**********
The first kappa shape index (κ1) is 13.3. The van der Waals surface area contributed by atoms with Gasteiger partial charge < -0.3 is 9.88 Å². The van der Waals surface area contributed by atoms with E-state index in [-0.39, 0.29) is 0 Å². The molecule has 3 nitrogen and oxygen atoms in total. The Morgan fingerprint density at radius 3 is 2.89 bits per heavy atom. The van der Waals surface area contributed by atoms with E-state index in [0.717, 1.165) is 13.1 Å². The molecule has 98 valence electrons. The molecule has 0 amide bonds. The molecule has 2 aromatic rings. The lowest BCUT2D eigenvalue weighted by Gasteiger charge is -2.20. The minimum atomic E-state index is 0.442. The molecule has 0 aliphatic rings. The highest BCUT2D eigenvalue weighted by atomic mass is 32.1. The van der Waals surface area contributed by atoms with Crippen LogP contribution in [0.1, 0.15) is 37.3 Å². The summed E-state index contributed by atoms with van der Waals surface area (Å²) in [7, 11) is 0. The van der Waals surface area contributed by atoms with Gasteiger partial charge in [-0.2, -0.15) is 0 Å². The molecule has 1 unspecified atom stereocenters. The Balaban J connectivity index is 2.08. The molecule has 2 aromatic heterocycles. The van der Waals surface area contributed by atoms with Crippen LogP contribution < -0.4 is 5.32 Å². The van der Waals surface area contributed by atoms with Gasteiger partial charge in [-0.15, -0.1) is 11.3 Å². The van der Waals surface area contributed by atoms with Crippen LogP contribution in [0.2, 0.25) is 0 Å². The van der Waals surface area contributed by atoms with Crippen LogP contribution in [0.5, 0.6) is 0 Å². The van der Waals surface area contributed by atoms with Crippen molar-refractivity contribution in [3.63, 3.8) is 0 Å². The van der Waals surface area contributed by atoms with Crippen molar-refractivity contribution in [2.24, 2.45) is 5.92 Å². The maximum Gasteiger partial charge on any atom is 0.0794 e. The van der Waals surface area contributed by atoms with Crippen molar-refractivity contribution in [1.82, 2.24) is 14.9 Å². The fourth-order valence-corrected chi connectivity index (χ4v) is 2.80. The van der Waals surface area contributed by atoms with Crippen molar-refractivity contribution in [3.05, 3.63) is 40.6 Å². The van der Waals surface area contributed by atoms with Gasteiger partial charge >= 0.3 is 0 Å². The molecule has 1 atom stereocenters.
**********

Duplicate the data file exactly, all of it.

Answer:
The first kappa shape index (κ1) is 13.3. The van der Waals surface area contributed by atoms with Gasteiger partial charge < -0.3 is 9.88 Å². The van der Waals surface area contributed by atoms with E-state index in [-0.39, 0.29) is 0 Å². The molecule has 3 nitrogen and oxygen atoms in total. The Morgan fingerprint density at radius 3 is 2.89 bits per heavy atom. The van der Waals surface area contributed by atoms with E-state index in [0.717, 1.165) is 13.1 Å². The molecule has 98 valence electrons. The molecule has 0 amide bonds. The molecule has 2 aromatic rings. The lowest BCUT2D eigenvalue weighted by Gasteiger charge is -2.20. The minimum atomic E-state index is 0.442. The molecule has 0 aliphatic rings. The highest BCUT2D eigenvalue weighted by atomic mass is 32.1. The van der Waals surface area contributed by atoms with Crippen LogP contribution in [0.1, 0.15) is 37.3 Å². The summed E-state index contributed by atoms with van der Waals surface area (Å²) in [7, 11) is 0. The van der Waals surface area contributed by atoms with Gasteiger partial charge in [-0.2, -0.15) is 0 Å². The molecule has 1 unspecified atom stereocenters. The Balaban J connectivity index is 2.08. The molecule has 2 aromatic heterocycles. The van der Waals surface area contributed by atoms with Crippen LogP contribution < -0.4 is 5.32 Å². The van der Waals surface area contributed by atoms with Gasteiger partial charge in [-0.15, -0.1) is 11.3 Å². The van der Waals surface area contributed by atoms with Crippen LogP contribution in [0.2, 0.25) is 0 Å². The van der Waals surface area contributed by atoms with Crippen LogP contribution in [0.5, 0.6) is 0 Å². The van der Waals surface area contributed by atoms with Crippen molar-refractivity contribution in [3.63, 3.8) is 0 Å². The van der Waals surface area contributed by atoms with Crippen molar-refractivity contribution in [2.24, 2.45) is 5.92 Å². The maximum Gasteiger partial charge on any atom is 0.0794 e. The van der Waals surface area contributed by atoms with Crippen molar-refractivity contribution in [1.82, 2.24) is 14.9 Å². The fourth-order valence-corrected chi connectivity index (χ4v) is 2.80. The van der Waals surface area contributed by atoms with Crippen molar-refractivity contribution in [3.05, 3.63) is 40.6 Å². The van der Waals surface area contributed by atoms with Gasteiger partial charge >= 0.3 is 0 Å². The molecule has 1 atom stereocenters.